AZ has a good show on by F-N-G, Fish-&-Game. Last one, they were interviewing the rodent lady. she monitors prairie dogs.. Yes,they’re important to the ecology. They’ll burrow thru caliche which lets trees grow deep–plants will not root in it. They also keep hawks and rattlesnakes fat. So, some good in everything, even prairie rats. Then she said her main job is to monitor for plague. Plague? Like, black death. Last time we had an outbreak, the ‘rats showed immunity and that never happened before. Even sheep were dying from it, it was that virulent. The biologist studying them refused to allow the Navajo to blow up the colony and got a court order they couldn’t do so. He disappeared when his assistants were gone to town. The mobile lab was found miles away in a wash. the ‘rats were blown away. the Clintons were in then and as much as dems hate American Indians, no feds investigated, not a peep. Not even anything mentioned in the news. Not much later, the dems gave the joint-use lands to the Hopi, chasing all Navajo off it. Then Sadam came up with a new, virulent form of the plague. What Hitler loved, dems adore. What he hated, they despise. In the end, they all go to a hell they don’t believe in to go on unto eternity in bitter shame. I can hardly wait… May you have a happy winter. niio

      Reply to this comment
      • Ginny - in WA April 26, 09:09

        Red: Those caulies might have gold sprinkles indeed.

        My brassica seedlings are too small to go out into the garden but I’m planting peas, beans, beetroot, carrots and chard with some of those black radish to go in this week now I’ve located some seed. The Dorset Gold and the Anna are indeed the best although the parrots give them a hard time here. They probably flower about 3 times a year here with one main flush and then a couple of sporadic flowerings during the summer. The parrots have shredded the netting this year so I’ll have to replace it but I’ll need to cut the tree a bit to a manageable size first and I don’t like pruning. There are just a few watermelons left on the vine making the most of the sunny days but it’s flowering like mid summer still. I had a lot of problems with tomatoes this year so need to get my drip irrigation going again for them next summer.

        The lockdown is hardly affecting us really. It’s not affecting freight at all so supplies of most things are available. I can go to town if I want but there isn’t anything I need so once a week we do a small local shop for a few fresh things just for the outing. It’s 50km away so a nice morning outing. Hubby drives a semi during slow periods and can come and go as he pleases with off farm work.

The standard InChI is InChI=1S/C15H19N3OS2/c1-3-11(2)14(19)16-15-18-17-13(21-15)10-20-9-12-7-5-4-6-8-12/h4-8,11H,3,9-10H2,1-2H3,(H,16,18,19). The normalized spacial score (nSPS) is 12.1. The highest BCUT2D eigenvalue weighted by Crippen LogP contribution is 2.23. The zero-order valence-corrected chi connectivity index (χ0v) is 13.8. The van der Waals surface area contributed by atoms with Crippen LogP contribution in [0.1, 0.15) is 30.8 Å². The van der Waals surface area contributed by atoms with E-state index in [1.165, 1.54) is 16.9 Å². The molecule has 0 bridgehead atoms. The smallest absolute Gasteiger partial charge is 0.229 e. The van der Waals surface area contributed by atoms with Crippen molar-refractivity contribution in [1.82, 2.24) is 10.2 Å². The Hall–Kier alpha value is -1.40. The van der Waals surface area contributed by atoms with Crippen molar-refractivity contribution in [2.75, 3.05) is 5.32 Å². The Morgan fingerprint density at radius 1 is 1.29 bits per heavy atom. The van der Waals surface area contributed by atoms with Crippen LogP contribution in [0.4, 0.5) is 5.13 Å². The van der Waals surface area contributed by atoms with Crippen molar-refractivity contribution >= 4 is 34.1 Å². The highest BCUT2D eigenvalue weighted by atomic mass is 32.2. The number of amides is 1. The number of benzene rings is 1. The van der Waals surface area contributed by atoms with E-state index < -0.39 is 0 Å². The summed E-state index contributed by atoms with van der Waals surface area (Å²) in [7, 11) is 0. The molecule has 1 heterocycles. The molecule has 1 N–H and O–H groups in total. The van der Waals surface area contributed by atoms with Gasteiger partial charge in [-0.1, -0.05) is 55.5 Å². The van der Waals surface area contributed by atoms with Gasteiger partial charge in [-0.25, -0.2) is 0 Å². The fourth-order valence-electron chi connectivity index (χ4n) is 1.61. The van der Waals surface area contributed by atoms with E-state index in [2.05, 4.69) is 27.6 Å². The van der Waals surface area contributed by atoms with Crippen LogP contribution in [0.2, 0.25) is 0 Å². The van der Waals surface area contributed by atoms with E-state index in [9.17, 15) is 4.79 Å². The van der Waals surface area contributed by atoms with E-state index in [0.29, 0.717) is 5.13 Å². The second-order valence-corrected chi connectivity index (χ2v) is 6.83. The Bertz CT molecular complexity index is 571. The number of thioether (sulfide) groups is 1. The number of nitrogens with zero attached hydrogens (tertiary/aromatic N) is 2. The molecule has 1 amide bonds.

I’m unfamiliar with how your political system works in relation to ours so can’t comment on that. I’m just happy if they leave us alone to get on with things.

        I’ve been out of action on the farm with a broken finger, had the stitches out last week. Got them squashed between 2 gates and 400kg of beef on Good Friday so I’m counting myself lucky that I only needed 10 stitches and some R&R. My daughter and grandkids have been here for a month, since she lives in the city and SIL is nightshift, so we’ve got lots of things done with extra hands around the place. Most people here are working from home if they can but tourism and hospitality are dead in the water ie. bars, cafes and restaurants. Many have moved to take away to stay afloat but most have ditched their casual staff. They were being hit hard before the lockdown with social distancing. Unemployment is around 10% atm but that may go up or down depending on how long we remain in limo. This week they are relaxing some things so its a game of ‘wait and see’. Our state stats are pretty good and our regions are pretty large so it is really only affecting the cities most and some remote aboriginal areas which are in total lockdown, no-one in or out, because their elders are high risk. Nursing homes and cruise ships have been the most deadly.